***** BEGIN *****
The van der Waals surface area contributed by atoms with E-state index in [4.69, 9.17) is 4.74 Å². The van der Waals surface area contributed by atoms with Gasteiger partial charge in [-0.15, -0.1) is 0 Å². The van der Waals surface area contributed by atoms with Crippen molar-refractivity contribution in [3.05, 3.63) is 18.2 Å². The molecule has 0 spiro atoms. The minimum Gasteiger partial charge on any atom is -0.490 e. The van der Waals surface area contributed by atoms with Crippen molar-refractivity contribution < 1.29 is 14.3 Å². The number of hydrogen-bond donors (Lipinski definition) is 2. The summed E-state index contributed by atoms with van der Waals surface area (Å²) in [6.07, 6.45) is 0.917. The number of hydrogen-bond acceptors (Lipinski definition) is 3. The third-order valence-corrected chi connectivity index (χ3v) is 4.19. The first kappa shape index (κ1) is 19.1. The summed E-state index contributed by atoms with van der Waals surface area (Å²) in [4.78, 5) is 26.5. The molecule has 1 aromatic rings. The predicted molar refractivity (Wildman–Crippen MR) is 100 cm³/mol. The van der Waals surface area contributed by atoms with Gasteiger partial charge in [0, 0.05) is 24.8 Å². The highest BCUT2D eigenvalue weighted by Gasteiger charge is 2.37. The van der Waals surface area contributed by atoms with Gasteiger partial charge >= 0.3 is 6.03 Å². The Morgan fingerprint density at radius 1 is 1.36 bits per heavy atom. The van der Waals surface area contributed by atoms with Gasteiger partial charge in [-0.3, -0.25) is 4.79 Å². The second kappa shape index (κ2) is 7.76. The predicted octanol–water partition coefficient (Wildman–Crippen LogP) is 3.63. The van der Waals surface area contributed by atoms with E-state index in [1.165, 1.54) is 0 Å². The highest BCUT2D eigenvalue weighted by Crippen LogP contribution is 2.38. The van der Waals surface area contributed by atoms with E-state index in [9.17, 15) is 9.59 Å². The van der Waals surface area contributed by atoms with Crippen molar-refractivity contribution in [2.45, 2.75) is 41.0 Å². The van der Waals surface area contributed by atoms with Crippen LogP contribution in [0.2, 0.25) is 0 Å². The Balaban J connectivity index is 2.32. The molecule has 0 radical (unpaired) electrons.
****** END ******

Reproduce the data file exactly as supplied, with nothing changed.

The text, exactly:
The van der Waals surface area contributed by atoms with E-state index in [4.69, 9.17) is 4.74 Å². The van der Waals surface area contributed by atoms with Gasteiger partial charge in [-0.15, -0.1) is 0 Å². The van der Waals surface area contributed by atoms with Crippen molar-refractivity contribution in [3.05, 3.63) is 18.2 Å². The molecule has 0 spiro atoms. The minimum Gasteiger partial charge on any atom is -0.490 e. The van der Waals surface area contributed by atoms with Crippen molar-refractivity contribution < 1.29 is 14.3 Å². The number of hydrogen-bond donors (Lipinski definition) is 2. The summed E-state index contributed by atoms with van der Waals surface area (Å²) in [6.07, 6.45) is 0.917. The number of hydrogen-bond acceptors (Lipinski definition) is 3. The third-order valence-corrected chi connectivity index (χ3v) is 4.19. The first kappa shape index (κ1) is 19.1. The summed E-state index contributed by atoms with van der Waals surface area (Å²) in [4.78, 5) is 26.5. The molecule has 1 aromatic rings. The predicted molar refractivity (Wildman–Crippen MR) is 100 cm³/mol. The van der Waals surface area contributed by atoms with Gasteiger partial charge in [0, 0.05) is 24.8 Å². The highest BCUT2D eigenvalue weighted by Gasteiger charge is 2.37. The van der Waals surface area contributed by atoms with Gasteiger partial charge >= 0.3 is 6.03 Å². The Morgan fingerprint density at radius 1 is 1.36 bits per heavy atom. The van der Waals surface area contributed by atoms with Gasteiger partial charge in [-0.3, -0.25) is 4.79 Å². The second kappa shape index (κ2) is 7.76. The predicted octanol–water partition coefficient (Wildman–Crippen LogP) is 3.63. The van der Waals surface area contributed by atoms with E-state index in [1.165, 1.54) is 0 Å². The highest BCUT2D eigenvalue weighted by Crippen LogP contribution is 2.38. The van der Waals surface area contributed by atoms with E-state index in [9.17, 15) is 9.59 Å². The van der Waals surface area contributed by atoms with Crippen molar-refractivity contribution in [2.45, 2.75) is 41.0 Å². The van der Waals surface area contributed by atoms with Crippen LogP contribution in [0.2, 0.25) is 0 Å². The Balaban J connectivity index is 2.32. The molecule has 0 radical (unpaired) electrons.